The gang allegedly cut off their victims' heads, arms and legs, removed the organs, then suspended the torsos from hooks above candles that warmed the flesh as fat dripped into tubs below.

Police dubbed the gang the "Pishtacos" after a Peruvian myth about men who killed to extract human fat.

Experts sceptical

Mejia said two of the suspects were arrested carrying bottles of liquid human fat and told police it was worth about $15,000 per litre.

The fat was sold to intermediaries in Peru's capital, Lima, and police suspect it was then sold to cosmetic companies in Europe, Mejia said.

"I can't see why there would be a black market for fat"

Adam Katz, professor at University of Virginia medical school

He could not confirm any sales.

The group apparently stored the fat in used soda and water bottles, which police showed reporters.

Angel Toldeo, a police commander, said: "We have people detained who have declared and stated how they murdered people with the aim being to extract their fat in rudimentary labs and sell it."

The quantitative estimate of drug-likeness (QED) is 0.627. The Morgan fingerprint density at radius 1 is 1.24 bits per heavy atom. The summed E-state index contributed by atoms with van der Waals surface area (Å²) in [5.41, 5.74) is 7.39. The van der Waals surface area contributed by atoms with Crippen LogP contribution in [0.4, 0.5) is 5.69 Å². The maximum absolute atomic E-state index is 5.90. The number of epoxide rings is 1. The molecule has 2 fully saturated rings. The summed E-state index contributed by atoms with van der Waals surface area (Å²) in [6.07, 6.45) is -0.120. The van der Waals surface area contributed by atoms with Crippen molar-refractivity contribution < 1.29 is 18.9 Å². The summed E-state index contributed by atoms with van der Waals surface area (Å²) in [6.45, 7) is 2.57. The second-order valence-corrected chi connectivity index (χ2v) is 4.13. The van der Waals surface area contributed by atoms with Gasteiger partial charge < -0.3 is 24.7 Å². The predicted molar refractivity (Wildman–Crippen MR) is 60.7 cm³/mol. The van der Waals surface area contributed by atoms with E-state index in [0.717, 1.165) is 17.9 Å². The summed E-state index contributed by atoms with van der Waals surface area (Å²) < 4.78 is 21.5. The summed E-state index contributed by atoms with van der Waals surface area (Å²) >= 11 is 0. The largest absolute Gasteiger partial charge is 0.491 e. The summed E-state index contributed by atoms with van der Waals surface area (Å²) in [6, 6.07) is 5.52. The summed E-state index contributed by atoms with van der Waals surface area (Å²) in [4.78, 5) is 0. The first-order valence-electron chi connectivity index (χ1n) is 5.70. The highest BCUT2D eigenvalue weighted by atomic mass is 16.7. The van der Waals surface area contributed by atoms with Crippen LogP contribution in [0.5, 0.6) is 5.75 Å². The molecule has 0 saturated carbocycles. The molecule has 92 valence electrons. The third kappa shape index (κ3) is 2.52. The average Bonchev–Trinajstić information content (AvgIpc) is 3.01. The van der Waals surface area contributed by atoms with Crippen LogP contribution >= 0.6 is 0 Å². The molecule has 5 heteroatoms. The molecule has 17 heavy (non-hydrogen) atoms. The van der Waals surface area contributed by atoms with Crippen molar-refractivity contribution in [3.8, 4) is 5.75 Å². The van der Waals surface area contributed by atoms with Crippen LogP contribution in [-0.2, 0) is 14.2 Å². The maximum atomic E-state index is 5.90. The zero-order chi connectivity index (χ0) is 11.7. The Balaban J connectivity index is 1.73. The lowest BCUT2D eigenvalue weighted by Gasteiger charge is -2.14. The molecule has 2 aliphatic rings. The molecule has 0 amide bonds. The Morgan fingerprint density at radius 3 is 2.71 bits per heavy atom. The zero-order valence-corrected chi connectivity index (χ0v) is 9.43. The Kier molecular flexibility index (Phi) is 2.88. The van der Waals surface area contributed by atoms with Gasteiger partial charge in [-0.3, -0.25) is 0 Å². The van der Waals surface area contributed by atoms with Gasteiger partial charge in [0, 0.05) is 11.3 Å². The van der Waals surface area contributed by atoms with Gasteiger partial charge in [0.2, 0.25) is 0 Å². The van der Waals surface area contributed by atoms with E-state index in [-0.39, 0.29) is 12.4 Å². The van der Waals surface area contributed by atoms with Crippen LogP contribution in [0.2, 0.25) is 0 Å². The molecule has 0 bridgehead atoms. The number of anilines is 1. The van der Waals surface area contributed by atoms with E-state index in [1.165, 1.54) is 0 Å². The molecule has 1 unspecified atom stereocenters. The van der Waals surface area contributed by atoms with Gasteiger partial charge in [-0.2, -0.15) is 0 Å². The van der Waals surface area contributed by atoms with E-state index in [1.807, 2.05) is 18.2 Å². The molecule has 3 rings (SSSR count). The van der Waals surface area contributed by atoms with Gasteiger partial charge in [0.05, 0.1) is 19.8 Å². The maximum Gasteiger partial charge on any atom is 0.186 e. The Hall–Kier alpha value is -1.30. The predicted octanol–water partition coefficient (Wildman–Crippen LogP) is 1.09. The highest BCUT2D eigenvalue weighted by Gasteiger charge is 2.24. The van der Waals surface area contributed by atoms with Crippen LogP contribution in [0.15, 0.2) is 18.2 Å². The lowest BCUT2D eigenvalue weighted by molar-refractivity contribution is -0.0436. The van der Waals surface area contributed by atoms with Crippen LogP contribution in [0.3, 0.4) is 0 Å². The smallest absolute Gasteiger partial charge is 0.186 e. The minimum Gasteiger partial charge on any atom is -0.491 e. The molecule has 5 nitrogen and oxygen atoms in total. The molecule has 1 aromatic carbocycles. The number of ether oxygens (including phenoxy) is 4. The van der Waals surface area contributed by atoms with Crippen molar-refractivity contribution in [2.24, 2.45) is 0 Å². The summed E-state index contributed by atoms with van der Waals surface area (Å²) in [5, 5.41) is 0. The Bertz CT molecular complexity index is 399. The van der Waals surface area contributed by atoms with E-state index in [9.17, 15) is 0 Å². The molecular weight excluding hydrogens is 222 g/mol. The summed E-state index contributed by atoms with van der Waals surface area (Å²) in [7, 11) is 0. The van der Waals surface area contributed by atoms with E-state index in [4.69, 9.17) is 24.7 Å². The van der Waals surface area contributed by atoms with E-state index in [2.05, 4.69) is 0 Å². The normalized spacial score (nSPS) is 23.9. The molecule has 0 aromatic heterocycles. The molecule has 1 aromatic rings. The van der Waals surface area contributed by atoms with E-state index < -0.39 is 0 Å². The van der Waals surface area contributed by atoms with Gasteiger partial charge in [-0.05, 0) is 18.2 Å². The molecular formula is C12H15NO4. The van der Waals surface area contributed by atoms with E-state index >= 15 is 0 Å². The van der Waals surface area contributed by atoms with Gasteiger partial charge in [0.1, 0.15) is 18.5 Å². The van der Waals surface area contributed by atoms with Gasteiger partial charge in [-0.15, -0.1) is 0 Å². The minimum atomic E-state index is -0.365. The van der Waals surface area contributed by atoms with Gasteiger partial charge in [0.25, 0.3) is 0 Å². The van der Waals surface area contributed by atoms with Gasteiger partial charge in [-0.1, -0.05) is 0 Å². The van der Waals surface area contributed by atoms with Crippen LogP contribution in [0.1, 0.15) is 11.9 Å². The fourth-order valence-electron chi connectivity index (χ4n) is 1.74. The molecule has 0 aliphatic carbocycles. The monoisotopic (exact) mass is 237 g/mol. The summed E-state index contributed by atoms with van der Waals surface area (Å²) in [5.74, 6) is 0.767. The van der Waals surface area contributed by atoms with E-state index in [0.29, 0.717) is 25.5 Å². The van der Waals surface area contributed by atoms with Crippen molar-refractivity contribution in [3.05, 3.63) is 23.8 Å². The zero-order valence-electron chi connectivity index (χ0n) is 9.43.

Dr Lisa Donofrio, a dermatology professor at Yale University in the US, was quoted by the Associated Press as saying that a small market may exist for "human fat extracts" to keep skin supple.

But she said that scientifically such treatments are "pure baloney".

The AP also quoted Adam Katz, a professor of plastic surgery at the University of Virginia medical school, as saying: "I can't see why there would be a black market for fat."

Mejia said police received a tip four months ago that human fat from the jungle was being sold in Lima.

Police infiltrated the gang in August, he said, and later obtained some amber fluid, which a police lab confirmed as human fat.